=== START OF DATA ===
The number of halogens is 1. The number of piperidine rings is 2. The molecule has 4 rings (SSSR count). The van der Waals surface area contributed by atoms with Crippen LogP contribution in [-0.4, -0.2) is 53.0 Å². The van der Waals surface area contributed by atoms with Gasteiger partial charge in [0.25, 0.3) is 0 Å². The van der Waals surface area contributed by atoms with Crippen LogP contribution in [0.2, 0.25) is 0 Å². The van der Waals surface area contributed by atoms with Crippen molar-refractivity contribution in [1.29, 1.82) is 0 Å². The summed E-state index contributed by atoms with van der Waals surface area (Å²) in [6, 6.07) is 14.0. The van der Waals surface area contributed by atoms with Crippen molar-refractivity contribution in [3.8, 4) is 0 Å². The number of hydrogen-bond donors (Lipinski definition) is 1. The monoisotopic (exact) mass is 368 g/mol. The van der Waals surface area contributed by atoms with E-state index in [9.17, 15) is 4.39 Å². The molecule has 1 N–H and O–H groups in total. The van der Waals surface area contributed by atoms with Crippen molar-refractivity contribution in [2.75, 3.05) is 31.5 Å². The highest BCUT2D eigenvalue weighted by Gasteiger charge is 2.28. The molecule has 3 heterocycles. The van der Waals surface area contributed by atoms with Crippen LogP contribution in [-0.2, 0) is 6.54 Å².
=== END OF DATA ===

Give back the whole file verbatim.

The number of halogens is 1. The number of piperidine rings is 2. The molecule has 4 rings (SSSR count). The van der Waals surface area contributed by atoms with Crippen LogP contribution in [-0.4, -0.2) is 53.0 Å². The van der Waals surface area contributed by atoms with Gasteiger partial charge in [0.25, 0.3) is 0 Å². The van der Waals surface area contributed by atoms with Crippen LogP contribution in [0.2, 0.25) is 0 Å². The van der Waals surface area contributed by atoms with Crippen molar-refractivity contribution in [1.29, 1.82) is 0 Å². The summed E-state index contributed by atoms with van der Waals surface area (Å²) in [6, 6.07) is 14.0. The van der Waals surface area contributed by atoms with Crippen molar-refractivity contribution in [3.8, 4) is 0 Å². The number of hydrogen-bond donors (Lipinski definition) is 1. The monoisotopic (exact) mass is 368 g/mol. The van der Waals surface area contributed by atoms with E-state index in [9.17, 15) is 4.39 Å². The molecule has 1 N–H and O–H groups in total. The van der Waals surface area contributed by atoms with Crippen molar-refractivity contribution in [2.75, 3.05) is 31.5 Å². The highest BCUT2D eigenvalue weighted by Gasteiger charge is 2.28. The molecule has 3 heterocycles. The van der Waals surface area contributed by atoms with Crippen LogP contribution in [-0.2, 0) is 6.54 Å².